Svengali's Web: The Alien Enchanter in Modern Culture

Svengali's Web: The Alien Enchanter in Modern Culture

by Daniel Pick
     
 

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From the immediate success of George Du Maurier's 1894 book Trilby came a transatlantic sensation of all things Trilby- sausages, hats, candies, even a town in Florida. Trilby has faded now, leaving behind in its wake pervasive lingering traces of Svengali, the dark character who crossed from his role as a charismatic Jewish musician who hypnotised and exploited a

Overview

From the immediate success of George Du Maurier's 1894 book Trilby came a transatlantic sensation of all things Trilby- sausages, hats, candies, even a town in Florida. Trilby has faded now, leaving behind in its wake pervasive lingering traces of Svengali, the dark character who crossed from his role as a charismatic Jewish musician who hypnotised and exploited a young woman, into a cultural icon of all things concealed, sinister, and malignantly persuasive. Using Trilby as the starting point for an exploration of cultural history Pick analyses the Trilby phenomenon, and explores what it was about the themes of the book that resonated so immediately and widely with the deep psychological dreads of fin de siecle society and beyond. Guiding us through the smoke-and-mirrors world of 19th century neurologists and anti-semites, best-selling novelists, Jewish conductors enthralling divas, and political nightmares, Pick unearths representations of Svengali in literature, theatre, film, music and politics to reveal the constituents of post-modern angst. This is a short book, immaculately written, and thick with allusion and revelation.

Editorial Reviews

Library Journal
Pick (history, Univ. of London; War Machine: The Rationalisation of Slaughter in the Modern Age) has written a fascinating cultural critique of George du Maurier's novel Trilby (1893-94). This story of a singer and her sinister manager, Svengali, contains many examples of British late-Victorian obsessions and desires. It was a great success on both sides of the Atlantic and served as the basis of many plays and films. Pick discusses Friedrich Mesmer (1734-1815), Jean Martin Charcot (1825-93), and Freud in order to clarify the psychology of hypnotism and also describes the Dreyfus affair, Oscar Wilde's trial, and Wagner's anti-Semitic writings as similar phenomena of the time. Works by Poe, Dickens, and Henry James are mentioned to show the range of writers concerned with the same themes as du Maurier. In the process, Pick touches on crowd psychology, sexual control, anti-Semitism, music, and the evil eye as elements in the novel and as aspects of British public life. The result is an interesting view of a great popular success of the time. Recommended for literature collections.--Gene Shaw, NYPL Copyright 2000 Cahners Business Information.\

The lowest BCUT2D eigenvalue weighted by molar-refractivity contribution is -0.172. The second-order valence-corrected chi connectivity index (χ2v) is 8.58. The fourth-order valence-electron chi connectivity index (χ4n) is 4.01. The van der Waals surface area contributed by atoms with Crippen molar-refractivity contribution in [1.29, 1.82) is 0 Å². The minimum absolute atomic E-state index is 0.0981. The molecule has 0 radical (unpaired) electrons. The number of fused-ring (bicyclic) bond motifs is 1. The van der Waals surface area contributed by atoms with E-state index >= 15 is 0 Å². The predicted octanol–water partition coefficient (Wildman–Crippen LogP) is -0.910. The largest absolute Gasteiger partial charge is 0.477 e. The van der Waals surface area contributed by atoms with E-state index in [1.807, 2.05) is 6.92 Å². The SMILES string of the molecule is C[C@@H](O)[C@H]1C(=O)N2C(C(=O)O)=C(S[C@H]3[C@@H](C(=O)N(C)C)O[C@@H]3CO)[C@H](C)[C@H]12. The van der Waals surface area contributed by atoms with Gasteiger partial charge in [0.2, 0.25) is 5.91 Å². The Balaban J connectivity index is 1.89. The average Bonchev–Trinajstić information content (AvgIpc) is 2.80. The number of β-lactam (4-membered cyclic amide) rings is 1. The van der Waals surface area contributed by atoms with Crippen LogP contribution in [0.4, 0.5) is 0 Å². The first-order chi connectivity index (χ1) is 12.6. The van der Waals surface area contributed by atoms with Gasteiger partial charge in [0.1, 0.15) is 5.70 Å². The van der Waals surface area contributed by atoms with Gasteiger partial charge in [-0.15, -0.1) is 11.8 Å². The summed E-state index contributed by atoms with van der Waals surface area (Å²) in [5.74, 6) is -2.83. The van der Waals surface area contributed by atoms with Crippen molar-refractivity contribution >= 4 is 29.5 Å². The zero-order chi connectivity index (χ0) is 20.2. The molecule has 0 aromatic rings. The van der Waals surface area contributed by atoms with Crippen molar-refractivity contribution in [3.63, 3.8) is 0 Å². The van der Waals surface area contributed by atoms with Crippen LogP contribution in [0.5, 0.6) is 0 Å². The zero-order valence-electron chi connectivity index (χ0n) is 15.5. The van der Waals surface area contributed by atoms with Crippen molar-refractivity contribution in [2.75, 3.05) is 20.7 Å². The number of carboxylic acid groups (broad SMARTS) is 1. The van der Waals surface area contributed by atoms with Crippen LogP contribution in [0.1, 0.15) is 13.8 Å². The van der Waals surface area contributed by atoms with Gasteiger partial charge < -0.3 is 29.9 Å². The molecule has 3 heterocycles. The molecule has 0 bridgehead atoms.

Booknews
Mesmerist, musician, and Jew, the character, Svengali, was invented by the Anglo-French illustrator and writer, George Du Maurier in his novel, , first serialized in and then published in 1894, to become one of the best-selling novels of the 19th century. In the novel, Svengali seduces the heroine, Trilby, through mesmerism and turns her into an opera star who sings, zombie-like, under his spell. Pick (history, University of London) investigates the use of this image as an anti-Semitic and invasionary tale, and identifies a psychological and historical connection between Mesmer (1734-1815), who renovated a Jesuit technique of casting out devils, and Svengali, and Freud (also Jewish). Along the way, the tales of such luminaries as Jenny Lind, Benjamin Disraeli, and Henry James become part of the picture. Mesmerizingly-illustrated with interesting drawings and photos. Annotation c. Book News, Inc., Portland, OR (booknews.com)

Product Details

ISBN-13:
9780300082043
Publisher:
Yale University Press
Publication date:
05/28/2000
Pages:
296
Product dimensions:
6.13(w) x 9.25(h) x (d)

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